Cookies Policy
X
Cookie Policy

This site uses cookies. By continuing to browse the site you are agreeing to our use of cookies.

I accept this policy

Find out more here

Grooming Interactions Among the Chimpanzees of the Budongo Forest, Uganda: Tests of Five Explanatory Models

No metrics data to plot.
The attempt to load metrics for this article has failed.
The attempt to plot a graph for these metrics has failed.
MyBook is a cheap paperback edition of the original book and will be sold at uniform, low price.

Buy this article

Price:
$30.00+ Tax (if applicable)
Add to Favorites

image of Behaviour

Patterns of allogrooming among the Sonso community of chimpanzees of the Budongo Forest, Uganda, were examined and found to closely resemble those at other study sites. Strong affiliative bonds among males were reflected in high levels of grooming compared with other sex combinations. Adult males groomed, and received grooming most often from, other adult males and also adolescent females which were the only females with regular oestrous cycles during the study. Males had a wider diversity of grooming partners than females and groomed more equitably. However, males concentrated the majority of their effort on a very small number of partners compared with other sites. Grooming reciprocity was found among all age/sex combinations with the exception of adult male-female dyads once immediate reciprocation in the form of synchronous mutual grooming was removed from the analysis. Since grooming among males is thought to play a major role in servicing relationships and agonistic coalitions that can improve dominance status, competition for high-ranking grooming partners was predicted to influence the distribution of grooming among males. Grooming was indeed directed up the male hierarchy and closely ranked males groomed each other more often than those that were distantly ranked. However, when only adult males were considered, rank had little effect on grooming distributions. High rank appeared to influence access to females, but did not attract more female grooming partners. Grooming distributions in this average-sized community did not fit a number of alternative priority of access models which assume competition for high-ranking grooming partners that Watts (2000b) found to have some explanatory value in one very large community of chimpanzees, but not in a smaller, more representative one. Although rank is highly likely to influence coalition partner choice, whether such relationships depend upon strategic grooming partner choices in wild chimpanzees is presently unclear.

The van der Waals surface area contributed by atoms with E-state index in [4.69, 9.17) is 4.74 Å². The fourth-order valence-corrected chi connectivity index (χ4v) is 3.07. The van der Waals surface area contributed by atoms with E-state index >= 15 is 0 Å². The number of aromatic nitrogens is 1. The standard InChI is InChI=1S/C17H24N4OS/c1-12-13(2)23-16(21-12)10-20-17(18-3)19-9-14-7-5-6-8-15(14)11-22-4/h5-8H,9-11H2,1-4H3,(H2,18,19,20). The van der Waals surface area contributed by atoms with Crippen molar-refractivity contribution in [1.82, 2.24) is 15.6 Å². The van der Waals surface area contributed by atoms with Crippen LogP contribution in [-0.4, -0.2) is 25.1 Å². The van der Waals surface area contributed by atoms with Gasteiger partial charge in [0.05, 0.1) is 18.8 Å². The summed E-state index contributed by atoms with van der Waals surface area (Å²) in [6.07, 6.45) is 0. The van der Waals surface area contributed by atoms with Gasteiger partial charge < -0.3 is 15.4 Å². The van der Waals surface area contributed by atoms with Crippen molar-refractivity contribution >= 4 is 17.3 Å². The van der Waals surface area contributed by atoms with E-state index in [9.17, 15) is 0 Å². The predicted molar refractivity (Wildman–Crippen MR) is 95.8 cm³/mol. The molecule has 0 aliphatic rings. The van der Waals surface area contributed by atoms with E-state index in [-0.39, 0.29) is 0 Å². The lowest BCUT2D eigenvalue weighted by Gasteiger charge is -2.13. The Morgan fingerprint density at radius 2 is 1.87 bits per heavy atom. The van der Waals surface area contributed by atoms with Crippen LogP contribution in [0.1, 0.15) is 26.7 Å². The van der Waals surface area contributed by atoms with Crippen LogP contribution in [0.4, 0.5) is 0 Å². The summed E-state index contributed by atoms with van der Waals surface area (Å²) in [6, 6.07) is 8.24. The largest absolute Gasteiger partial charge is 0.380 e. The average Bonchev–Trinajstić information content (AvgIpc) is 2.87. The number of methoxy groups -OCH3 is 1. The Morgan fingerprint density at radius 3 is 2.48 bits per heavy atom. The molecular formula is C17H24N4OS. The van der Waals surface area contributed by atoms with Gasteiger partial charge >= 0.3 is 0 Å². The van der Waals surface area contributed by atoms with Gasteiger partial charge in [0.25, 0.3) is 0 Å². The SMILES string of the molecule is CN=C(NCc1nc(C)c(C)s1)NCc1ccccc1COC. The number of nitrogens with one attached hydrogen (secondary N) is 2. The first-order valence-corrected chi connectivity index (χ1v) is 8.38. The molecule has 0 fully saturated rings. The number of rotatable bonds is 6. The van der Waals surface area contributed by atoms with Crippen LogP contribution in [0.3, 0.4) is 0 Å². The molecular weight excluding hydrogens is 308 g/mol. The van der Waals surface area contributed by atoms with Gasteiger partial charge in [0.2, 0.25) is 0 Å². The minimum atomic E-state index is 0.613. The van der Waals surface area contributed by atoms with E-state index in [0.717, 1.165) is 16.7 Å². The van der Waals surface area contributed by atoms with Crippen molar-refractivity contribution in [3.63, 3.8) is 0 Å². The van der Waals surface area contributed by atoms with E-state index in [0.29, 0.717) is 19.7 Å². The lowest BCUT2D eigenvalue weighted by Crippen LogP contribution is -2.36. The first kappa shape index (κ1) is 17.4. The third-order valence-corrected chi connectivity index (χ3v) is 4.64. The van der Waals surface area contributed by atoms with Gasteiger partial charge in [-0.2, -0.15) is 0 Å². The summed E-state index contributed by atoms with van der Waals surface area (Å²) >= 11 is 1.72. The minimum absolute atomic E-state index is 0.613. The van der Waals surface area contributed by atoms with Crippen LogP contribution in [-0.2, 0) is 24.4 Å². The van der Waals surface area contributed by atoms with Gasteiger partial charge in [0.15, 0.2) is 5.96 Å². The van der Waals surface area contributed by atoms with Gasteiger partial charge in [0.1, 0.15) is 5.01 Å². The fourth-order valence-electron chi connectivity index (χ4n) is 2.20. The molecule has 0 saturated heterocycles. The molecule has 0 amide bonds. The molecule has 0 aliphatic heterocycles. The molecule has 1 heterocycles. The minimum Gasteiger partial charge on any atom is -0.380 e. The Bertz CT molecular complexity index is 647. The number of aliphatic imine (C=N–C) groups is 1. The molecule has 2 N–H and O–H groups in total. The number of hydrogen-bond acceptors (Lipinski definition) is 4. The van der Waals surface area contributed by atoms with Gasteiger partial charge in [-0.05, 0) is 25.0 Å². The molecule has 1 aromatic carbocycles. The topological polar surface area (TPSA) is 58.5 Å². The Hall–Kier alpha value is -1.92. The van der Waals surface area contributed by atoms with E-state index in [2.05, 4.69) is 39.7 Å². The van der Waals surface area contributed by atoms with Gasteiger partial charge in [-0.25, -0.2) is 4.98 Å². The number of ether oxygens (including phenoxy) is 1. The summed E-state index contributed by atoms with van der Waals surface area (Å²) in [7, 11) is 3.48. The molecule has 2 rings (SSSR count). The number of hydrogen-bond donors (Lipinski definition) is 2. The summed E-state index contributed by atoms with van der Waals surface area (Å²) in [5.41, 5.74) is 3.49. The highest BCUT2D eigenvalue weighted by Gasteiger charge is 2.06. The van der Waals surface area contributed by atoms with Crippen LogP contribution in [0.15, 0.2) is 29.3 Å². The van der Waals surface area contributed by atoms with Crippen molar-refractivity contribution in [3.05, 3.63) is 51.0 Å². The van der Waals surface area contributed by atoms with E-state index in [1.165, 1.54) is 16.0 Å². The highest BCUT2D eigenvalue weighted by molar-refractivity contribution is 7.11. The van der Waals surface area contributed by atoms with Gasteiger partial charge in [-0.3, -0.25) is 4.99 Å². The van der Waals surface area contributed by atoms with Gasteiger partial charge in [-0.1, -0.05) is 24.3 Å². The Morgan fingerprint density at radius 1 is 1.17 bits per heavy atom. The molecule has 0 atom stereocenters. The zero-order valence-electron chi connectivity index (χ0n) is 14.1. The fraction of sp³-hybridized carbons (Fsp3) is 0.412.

Loading

Article metrics loading...

/content/journals/10.1163/156853903322127968
2003-04-01
2015-03-30

Sign-in

Can't access your account?
  • Tools

  • Add to Favorites
  • Printable version
  • Email this page
  • Subscribe to email alerts
  • Get permissions
  • Recommend to your library

    You must fill out fields marked with: *

    Librarian details
    Name:*
    Email:*
    Your details
    Name:*
    Email:*
    Department:*
    Why are you recommending this title?
    Select reason:
     
     
     
     
    Other:
     
    Behaviour — Recommend this title to your library

    Thank you

    Your recommendation has been sent to your librarian.

  • Export citations
  • Key

  • Full access
  • Open Access
  • Partial/No accessInformation